Let us know what you think and join the conversation at the bottom of this article.
Sam Downie was diagnosed with Caudal Regression Syndrome when he was born, affecting his mobility from the waist down.
From a young age, Sam experienced severe cramping, pressure sores, regular headaches and struggled with confidence due to his condition.
Former Hibs star Leigh Griffiths finally finds new club as striker set for foreign adventure
Edinburgh's Tynecastle Stadium: Here are 20 pictures from the 1950s and 1960s showing how much the Hearts ground has changed
Hearts confirm proposed kick-off times and alternative venue for Europa League play-offs
Lawrence Shankland reflects on partnership with Barrie McKay, missed chances and Martin Boyle stealing his thunder
Martin Boyle aims to see out rest of his career at Easter Road after stunning Hibs return
His mum, Gillian Downie, said: “It is through Sam’s sheer determination that he can even walk.”
As a young boy he was keen to get involved in the contact sports that his diagnosis restricted him from.
This all changed when eight-year-old Sam was informed of a non-contact sport that he could participate in, which happened to be swimming. Sam was eager to start immediately and joined the Musselburgh swim squad in 2014.
Sam had to adapt to a different normality in the water, reliant on using his upper strength to manoeuvre the pool.
And while it was an adjustment for Sam, his determined nature enabled him to thrive as he started to win numerous competitions at the Lothian racers club by the age of nine.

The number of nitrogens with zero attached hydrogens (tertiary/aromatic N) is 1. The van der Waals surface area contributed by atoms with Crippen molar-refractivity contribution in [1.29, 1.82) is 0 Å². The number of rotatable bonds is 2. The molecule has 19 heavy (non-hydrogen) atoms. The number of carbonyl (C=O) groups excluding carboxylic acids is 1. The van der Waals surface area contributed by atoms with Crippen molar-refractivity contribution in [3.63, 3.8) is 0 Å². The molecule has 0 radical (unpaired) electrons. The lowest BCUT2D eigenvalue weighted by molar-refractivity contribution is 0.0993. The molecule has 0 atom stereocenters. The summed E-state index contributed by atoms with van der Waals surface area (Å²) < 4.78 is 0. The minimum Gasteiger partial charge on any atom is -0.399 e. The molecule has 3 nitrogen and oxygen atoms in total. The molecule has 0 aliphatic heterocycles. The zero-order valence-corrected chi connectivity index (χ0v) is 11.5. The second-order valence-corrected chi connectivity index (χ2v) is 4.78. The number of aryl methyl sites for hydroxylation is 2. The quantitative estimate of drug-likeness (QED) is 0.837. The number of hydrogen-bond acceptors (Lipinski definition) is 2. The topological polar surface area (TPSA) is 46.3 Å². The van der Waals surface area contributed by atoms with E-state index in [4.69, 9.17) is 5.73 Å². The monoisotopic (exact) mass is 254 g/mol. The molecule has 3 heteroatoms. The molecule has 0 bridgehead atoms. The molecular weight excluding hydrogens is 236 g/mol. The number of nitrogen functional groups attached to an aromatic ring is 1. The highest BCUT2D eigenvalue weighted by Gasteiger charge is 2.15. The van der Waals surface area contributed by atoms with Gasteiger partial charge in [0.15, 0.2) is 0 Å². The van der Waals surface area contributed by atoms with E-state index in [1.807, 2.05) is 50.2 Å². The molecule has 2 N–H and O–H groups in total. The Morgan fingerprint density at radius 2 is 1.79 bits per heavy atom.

Sam said: “Swimming has allowed me to take control of my future and inspire other people with the same condition to not look at it as a disability, but just a different lifestyle.”
The 16-year-old has won various awards for his para-swimming achievements, including winning the LDS young sportsperson of the year award twice and endless competitions. He has already broken two Scottish and two British records and is the youngest to qualify for the World Para Series for Team GB.
On qualifying, Sam said: “It felt amazing. I had been working so hard to make those times, training 17 hours a week. What makes it even more special is knowing how difficult the GB standard times are compared to other qualifying times”.
With Gillian having also become a disability officer for Musselburgh and East Lothian swim team, she said swimming “has really become part of the family and our day-to-day life”.
While swimming has been a huge part of Sam’s life, he has also had to juggle his education as he is currently studying for seven of his National 5 exams.
He plans to go to university to continue his passion for sports by studying sport science as a degree, but said “the dream is to win a gold medal at the world paralympics”.
Both Sam’s family, and the head coach of East Lothian swim team, Jamie Ward, said they are so proud of him reaching his ambitions at such a young age, especially with his condition.
Jamie, who has been coaching Sam for five years, said: "From the get go we recognised his talent, but even more his work ethic and drive to succeed.
"Swimming is the only sport Sam is allowed to compete in due to his condition, but no one would know he has a disability as he is no different to any of the other boys I coach. It most certainly has not become a limiting factor for Sam, he makes it look so easy.”
He added that he believed Sam to be more than capable of achieving his dream of winning a gold medal.
"The sky's the limit for that boy- to achieve everything he has done at just 16 is beyond amazing for any athlete, despite his disability.
"Sam has physical limitations, but nothing slows him down. He is great at adapting, has an amazing work ethic and fantastic communication skills. He deserves everything he has achieved."